The data demonstrate that zeolite A preferentially sorbs barium, cesium and strontium since the salt which passed through the zeolite A column contained essentially none of these ions. However, the salt which flowed through the IE95, mordenite and clinoptilolite columns, contained more barium and strontium than the starting salt and less potassium and cesium than the starting salt. This indicates that these zeolites had a lower selectivity for the divalent ions than for potassium and cesium. The sodium concentration is higher in all the filtered salt samples than in the starting salt. This indicated that the sodium in the various zeolites has been exchanged with cations in the salt.
The various zeolites from Example I were analyzed to determine their barium, cesium and strontium content. The analytical results for samples, taken from the middle of the zeolite column, are given in Table 2 below. Also included in Table 2 are the concentrations of lithium, potassium and sodium.
TABLE 2______________________________________Composition of Several Zeolites Treatedwith Simulated IFR Waste Salt Concentration (wt %)Zeolite Ba Cs K Li Na Sr______________________________________A 1.40 2.0 7.42 4.88 0.73 0.58 1.41 1.8 7.81 5.30 0.80 0.37 1.38 1.8 7.79 5.25 0.79 0.36IE95a 0.72 1.9 9.84 0.49 0.41 0.28Mordenite 0.38 1.7 7.61 0.02 0.17 0.09Clinop- 0.18 1.1 8.27 1.21 0.51 0.18tiloliteX 1.32 0.2 6.73 1.77 2.83 0.62______________________________________ a A mixture of chabazite and erionite marketed by Union Carbide as Ionsiv ™ IE95.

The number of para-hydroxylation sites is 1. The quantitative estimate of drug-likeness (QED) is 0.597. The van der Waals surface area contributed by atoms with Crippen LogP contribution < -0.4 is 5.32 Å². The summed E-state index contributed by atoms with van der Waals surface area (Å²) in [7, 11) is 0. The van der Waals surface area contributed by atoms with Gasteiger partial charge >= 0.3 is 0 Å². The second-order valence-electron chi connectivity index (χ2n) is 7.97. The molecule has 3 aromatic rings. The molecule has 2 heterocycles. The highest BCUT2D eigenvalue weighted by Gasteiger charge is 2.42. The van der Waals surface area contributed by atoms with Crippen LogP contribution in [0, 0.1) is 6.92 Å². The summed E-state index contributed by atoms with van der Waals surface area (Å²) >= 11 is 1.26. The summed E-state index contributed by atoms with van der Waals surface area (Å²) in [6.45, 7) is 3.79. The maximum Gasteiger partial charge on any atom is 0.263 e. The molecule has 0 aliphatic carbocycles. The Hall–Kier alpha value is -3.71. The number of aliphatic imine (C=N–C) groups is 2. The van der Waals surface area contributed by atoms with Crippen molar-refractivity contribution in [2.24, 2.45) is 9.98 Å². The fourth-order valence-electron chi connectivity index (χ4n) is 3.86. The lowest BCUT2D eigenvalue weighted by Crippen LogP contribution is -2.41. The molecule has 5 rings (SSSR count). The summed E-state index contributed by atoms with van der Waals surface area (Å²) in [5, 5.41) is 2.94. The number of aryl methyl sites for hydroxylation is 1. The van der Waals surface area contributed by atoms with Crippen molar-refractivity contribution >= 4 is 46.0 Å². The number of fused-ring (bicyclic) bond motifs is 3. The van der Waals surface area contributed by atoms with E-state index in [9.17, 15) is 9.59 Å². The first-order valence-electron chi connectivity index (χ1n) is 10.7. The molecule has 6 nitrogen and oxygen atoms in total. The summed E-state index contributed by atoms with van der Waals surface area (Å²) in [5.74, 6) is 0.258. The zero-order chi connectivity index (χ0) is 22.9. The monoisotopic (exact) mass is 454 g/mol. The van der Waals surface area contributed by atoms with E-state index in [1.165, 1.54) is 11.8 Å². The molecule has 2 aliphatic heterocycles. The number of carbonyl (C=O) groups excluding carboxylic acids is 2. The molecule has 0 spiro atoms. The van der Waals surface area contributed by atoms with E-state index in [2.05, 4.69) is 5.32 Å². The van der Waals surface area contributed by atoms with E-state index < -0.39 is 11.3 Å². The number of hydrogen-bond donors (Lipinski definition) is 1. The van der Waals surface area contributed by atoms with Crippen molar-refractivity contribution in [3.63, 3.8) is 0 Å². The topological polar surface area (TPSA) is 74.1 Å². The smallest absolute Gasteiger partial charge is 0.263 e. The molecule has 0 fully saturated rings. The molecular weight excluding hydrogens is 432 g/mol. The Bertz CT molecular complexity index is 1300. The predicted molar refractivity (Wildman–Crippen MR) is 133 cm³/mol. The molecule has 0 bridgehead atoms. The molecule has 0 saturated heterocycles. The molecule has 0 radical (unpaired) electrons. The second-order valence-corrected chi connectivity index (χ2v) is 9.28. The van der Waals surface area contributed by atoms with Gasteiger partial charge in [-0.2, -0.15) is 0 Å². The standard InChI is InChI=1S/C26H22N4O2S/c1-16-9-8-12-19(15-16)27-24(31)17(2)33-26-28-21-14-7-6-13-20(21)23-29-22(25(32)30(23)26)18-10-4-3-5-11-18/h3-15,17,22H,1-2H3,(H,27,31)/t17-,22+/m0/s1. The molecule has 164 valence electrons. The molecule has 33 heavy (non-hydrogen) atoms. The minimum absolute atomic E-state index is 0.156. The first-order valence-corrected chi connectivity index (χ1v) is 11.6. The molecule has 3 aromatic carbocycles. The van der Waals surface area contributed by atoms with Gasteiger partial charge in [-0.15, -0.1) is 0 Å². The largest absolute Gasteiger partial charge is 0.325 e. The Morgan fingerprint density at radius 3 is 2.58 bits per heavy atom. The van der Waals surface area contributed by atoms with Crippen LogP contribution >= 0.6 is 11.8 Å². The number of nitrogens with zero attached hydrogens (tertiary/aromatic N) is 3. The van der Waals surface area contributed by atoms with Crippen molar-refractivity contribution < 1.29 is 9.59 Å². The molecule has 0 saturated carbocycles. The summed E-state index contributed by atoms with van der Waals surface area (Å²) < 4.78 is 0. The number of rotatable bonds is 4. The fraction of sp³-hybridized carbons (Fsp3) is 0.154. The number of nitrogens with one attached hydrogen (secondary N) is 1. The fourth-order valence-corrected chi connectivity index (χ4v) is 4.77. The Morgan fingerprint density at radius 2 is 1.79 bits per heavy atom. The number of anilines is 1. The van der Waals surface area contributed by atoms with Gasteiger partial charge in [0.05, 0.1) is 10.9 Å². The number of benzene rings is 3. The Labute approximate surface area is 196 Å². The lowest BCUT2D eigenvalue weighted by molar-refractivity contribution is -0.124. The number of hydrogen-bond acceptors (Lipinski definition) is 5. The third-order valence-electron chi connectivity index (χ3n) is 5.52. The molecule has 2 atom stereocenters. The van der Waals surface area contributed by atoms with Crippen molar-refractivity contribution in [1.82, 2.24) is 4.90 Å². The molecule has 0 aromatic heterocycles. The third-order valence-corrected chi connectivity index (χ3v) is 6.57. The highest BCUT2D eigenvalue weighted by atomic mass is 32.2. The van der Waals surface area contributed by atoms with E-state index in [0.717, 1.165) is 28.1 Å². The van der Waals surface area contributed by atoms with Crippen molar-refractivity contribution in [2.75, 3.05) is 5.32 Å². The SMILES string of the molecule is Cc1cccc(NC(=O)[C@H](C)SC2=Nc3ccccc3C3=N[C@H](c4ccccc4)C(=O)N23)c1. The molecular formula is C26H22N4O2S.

Note that the sum of the barium, cesium and strontium concentrations in the salt occluded zeolite A is higher than that of any of the other zeolites. Note also that zeolite IE95 is the only other zeolite able to sorb significant concentrations of the ions of interest.
The salt occlusion properties of the zeolites used in the preceding Examples were measured by a determination of their chloride ion concentration using pyrohydrolysis and ion chromatography. These date are given in Table 3 below.
TABLE 3______________________________________CONCENTRATION OF CHLORIDE IONS INTREATED WITH SIMULATED IFR WASTE SALTzeolite Cl- (wt %)______________________________________A 16.9-19.2IE95 3.9Mordenite 0.8Clinoptilolite 6.6X 1.3______________________________________
As can be seen, zeolite A contained the largest concentration of chloride ion after treatment with the molten salt than any of the other zeolites. The 16.9 to 19.2 wt % measured is equivalent to 4.8 to 5.3 meq chloride ion per gram of salt occluded zeolite. IE95 and clinoptilolite occluded moderate amount of chloride ion but mordenite and zeolite X occluded practically none.